Colorectal cancer growth and chemoresistance linked to specific protein in study

Colorectal Cancer Social

Researchers from Germany found that colorectal or bowel cancer grows faster and becomes more resistant to common forms of chemotherapy when elevated levels of a specific protein are present.

Their study, funded by the Wilhelm Sander Foundation and published recently in Molecular Cancer, could further the development of better diagnostic procedures and new forms of therapy in the future, according to the research team.

Colorectal cancer is the third most common malignancy and the second most common cause of cancer related deaths worldwide. The five-year survival rate varies greatly, from 90% in early stages to 14% in advanced stages. If caught early, tumors can be successfully removed by surgery, often curing the cancer. However, once the disease has progressed, surgery may no longer be an option.

Adjuvant chemotherapy in advanced stages can reduce the risk of recurrence. However, only a subset of advanced colorectal cancers responds to the most commonly used chemotherapeutics: 5-fluorouracil, oxaliplatin, and irinotecan. This is primarily due to chemoresistance—a major cause of treatment failure and subsequent recurrence in colorectal cancer therapy. Scientists do not yet know how and why some tumors develop this resistance, and there are currently no reliable tests to predict chemoresistance early on.

The researchers sought to find distinctive traits in tissue samples from colorectal cancer patients which did not occur in samples from healthy individuals, and which could help explain the differences in tumor characteristics. They analyzed more than 140 colorectal cancer tissue samples, and assessed resistance to chemotherapeutics in patient-derived xenografts and patient-derived organoids. Functional studies were performed in 2D and 3D cell culture models, including proliferation, spheroid growth, and mitochondrial respiration analyses. After conducting extensive experiments both on cell cultures and in mice, the team demonstrated that there was a link between the concentration of the protein IGF2BP2 and tumor characteristics.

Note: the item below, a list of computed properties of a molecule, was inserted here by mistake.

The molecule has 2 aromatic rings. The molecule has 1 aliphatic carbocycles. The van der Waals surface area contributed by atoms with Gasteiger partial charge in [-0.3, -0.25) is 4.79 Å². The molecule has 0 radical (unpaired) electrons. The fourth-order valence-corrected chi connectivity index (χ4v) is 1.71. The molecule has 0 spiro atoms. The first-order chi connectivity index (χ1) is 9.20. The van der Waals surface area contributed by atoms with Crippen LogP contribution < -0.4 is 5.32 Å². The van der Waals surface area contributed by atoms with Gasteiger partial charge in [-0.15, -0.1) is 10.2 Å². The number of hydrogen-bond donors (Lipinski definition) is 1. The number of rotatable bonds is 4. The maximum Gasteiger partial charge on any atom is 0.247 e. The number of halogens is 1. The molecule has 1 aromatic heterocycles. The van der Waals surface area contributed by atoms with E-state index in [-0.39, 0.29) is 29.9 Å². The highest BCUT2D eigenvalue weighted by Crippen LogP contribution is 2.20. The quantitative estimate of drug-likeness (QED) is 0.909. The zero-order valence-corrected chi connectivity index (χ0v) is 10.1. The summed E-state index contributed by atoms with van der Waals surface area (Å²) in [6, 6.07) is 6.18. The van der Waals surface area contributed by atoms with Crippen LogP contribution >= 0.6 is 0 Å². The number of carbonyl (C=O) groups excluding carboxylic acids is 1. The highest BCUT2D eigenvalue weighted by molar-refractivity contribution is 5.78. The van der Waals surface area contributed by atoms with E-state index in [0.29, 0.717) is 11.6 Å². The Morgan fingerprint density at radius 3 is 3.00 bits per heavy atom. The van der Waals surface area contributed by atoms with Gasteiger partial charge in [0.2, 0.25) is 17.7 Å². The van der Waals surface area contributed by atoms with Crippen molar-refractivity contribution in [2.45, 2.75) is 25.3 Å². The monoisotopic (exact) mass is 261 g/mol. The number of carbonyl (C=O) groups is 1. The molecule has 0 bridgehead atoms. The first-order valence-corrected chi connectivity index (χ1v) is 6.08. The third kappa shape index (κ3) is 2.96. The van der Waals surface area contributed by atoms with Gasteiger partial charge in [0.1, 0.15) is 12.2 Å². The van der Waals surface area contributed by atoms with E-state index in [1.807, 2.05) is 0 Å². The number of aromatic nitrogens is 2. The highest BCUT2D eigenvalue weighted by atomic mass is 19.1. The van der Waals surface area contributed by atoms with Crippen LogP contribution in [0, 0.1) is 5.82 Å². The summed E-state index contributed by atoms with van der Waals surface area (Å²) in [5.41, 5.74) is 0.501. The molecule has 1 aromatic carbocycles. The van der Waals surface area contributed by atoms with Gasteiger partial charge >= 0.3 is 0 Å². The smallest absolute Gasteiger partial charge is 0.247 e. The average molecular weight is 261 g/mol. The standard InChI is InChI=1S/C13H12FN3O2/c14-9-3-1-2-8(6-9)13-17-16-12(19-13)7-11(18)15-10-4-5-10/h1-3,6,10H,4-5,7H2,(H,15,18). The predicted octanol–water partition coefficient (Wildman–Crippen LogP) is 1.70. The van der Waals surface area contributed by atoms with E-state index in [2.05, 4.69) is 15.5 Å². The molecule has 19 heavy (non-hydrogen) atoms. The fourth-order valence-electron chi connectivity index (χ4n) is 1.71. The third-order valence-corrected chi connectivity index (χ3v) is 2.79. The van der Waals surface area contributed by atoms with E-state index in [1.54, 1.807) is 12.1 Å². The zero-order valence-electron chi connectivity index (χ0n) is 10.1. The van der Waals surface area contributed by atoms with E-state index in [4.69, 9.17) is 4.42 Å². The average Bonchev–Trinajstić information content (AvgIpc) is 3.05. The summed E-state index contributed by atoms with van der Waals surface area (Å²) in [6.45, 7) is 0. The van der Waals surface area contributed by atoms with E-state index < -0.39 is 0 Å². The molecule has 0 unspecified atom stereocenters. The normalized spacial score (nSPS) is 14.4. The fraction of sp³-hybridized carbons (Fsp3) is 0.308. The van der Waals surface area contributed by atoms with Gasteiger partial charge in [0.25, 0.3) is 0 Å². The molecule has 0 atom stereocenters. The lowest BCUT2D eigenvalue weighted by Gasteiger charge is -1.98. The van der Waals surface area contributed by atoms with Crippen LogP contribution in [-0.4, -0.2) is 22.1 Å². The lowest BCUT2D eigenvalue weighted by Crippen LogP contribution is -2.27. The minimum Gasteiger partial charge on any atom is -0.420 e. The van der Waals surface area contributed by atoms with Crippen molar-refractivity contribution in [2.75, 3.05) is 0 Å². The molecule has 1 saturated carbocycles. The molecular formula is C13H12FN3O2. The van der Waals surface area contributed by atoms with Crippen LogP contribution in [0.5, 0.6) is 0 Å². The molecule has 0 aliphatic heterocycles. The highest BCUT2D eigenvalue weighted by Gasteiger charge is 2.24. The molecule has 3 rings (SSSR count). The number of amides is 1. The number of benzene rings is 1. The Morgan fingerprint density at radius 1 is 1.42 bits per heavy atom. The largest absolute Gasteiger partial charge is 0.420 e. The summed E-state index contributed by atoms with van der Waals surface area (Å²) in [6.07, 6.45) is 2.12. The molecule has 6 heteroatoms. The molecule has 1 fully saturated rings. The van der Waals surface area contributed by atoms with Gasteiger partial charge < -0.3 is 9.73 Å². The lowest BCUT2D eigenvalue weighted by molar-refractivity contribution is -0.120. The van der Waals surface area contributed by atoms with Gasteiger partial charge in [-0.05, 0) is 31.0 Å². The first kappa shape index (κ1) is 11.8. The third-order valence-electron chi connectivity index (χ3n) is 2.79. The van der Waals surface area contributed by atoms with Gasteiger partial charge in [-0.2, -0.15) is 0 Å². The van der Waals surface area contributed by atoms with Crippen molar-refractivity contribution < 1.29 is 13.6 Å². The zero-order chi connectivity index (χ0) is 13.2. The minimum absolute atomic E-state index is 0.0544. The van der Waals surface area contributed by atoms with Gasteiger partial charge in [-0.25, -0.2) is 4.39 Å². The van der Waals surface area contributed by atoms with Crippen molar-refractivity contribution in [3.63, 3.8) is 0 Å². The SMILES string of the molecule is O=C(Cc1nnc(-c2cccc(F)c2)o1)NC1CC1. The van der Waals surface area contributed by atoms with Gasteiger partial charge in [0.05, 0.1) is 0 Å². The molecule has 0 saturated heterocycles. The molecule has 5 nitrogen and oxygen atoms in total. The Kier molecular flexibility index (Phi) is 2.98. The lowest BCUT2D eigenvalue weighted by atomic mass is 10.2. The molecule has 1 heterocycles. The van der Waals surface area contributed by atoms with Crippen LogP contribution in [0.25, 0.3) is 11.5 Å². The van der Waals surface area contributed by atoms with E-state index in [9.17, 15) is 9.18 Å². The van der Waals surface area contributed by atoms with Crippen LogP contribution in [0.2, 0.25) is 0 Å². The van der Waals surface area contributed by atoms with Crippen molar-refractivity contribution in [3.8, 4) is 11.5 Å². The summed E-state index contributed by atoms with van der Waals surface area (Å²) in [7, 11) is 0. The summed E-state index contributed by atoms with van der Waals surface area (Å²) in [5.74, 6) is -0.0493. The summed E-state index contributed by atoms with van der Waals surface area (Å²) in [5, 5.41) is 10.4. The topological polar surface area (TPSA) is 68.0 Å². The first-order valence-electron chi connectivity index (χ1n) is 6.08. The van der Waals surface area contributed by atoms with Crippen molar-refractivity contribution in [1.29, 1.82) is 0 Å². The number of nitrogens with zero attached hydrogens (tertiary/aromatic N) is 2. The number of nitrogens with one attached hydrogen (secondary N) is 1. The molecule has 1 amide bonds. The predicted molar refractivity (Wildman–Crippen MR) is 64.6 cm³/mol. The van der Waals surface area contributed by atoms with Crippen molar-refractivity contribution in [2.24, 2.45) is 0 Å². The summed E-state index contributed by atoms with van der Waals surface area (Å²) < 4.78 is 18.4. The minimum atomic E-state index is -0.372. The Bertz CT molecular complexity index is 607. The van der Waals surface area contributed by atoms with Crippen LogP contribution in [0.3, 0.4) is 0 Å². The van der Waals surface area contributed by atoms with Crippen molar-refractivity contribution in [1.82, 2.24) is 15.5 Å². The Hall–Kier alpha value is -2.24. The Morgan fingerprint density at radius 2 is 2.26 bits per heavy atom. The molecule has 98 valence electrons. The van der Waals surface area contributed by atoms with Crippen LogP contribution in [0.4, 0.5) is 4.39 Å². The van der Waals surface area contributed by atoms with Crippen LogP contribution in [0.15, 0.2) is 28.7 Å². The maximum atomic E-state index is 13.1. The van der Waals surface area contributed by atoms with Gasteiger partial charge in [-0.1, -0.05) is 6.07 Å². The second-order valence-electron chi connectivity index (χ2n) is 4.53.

IGF2BP2 is a growth protein that is predominantly active during embryonic development. However, it is also found in the intestinal tissue of adults. The protein was previously known to influence cell growth and metabolism. In colorectal cancer, high levels of IGF2BP2 lead to faster tumor growth and promote resistance to common chemotherapeutics by altering the metabolism of the mitochondrial respiratory chain.

The researchers believe these findings are medically relevant and could be applied in two ways. First, biomarker tests could be developed to determine tumor characteristics at an early stage and align treatment accordingly. Second, active substances could potentially be developed to inhibit IGF2BP2 activity in tumors, and reverse resistance to chemotherapy drugs.

"Further research needs to be conducted to confirm whether this is indeed possible,” study leader Sonja Kessler, professor at Martin-Luther-Universität Halle-Wittenberg’s Institute of Pharmacy, acknowledged in a statement. “We still don’t know enough about how IGF2BP2 precisely intervenes in the metabolism of cancer cells.”

Nevertheless, the researchers concluded in their paper, “As a druggable target, IGF2BP2 could be used in future colorectal cancer therapy to overcome chemoresistance.”

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